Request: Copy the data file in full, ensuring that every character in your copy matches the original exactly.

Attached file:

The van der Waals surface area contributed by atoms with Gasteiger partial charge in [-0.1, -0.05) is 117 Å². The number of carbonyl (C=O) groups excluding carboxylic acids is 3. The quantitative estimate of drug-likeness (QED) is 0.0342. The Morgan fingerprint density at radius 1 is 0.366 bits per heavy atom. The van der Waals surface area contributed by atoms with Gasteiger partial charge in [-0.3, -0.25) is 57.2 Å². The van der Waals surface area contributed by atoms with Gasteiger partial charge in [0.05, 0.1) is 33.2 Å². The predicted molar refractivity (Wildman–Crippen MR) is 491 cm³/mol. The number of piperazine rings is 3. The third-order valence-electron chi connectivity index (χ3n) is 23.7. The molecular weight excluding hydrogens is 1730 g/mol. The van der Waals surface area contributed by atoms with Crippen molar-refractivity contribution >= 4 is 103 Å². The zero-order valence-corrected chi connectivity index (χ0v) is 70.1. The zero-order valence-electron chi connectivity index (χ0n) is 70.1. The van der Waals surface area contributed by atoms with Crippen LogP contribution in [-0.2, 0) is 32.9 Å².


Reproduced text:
The van der Waals surface area contributed by atoms with Gasteiger partial charge in [-0.1, -0.05) is 117 Å². The number of carbonyl (C=O) groups excluding carboxylic acids is 3. The quantitative estimate of drug-likeness (QED) is 0.0342. The Morgan fingerprint density at radius 1 is 0.366 bits per heavy atom. The van der Waals surface area contributed by atoms with Gasteiger partial charge in [-0.3, -0.25) is 57.2 Å². The van der Waals surface area contributed by atoms with Gasteiger partial charge in [0.05, 0.1) is 33.2 Å². The predicted molar refractivity (Wildman–Crippen MR) is 491 cm³/mol. The number of piperazine rings is 3. The third-order valence-electron chi connectivity index (χ3n) is 23.7. The molecular weight excluding hydrogens is 1730 g/mol. The van der Waals surface area contributed by atoms with Crippen molar-refractivity contribution >= 4 is 103 Å². The zero-order valence-corrected chi connectivity index (χ0v) is 70.1. The zero-order valence-electron chi connectivity index (χ0n) is 70.1. The van der Waals surface area contributed by atoms with Crippen LogP contribution in [-0.2, 0) is 32.9 Å².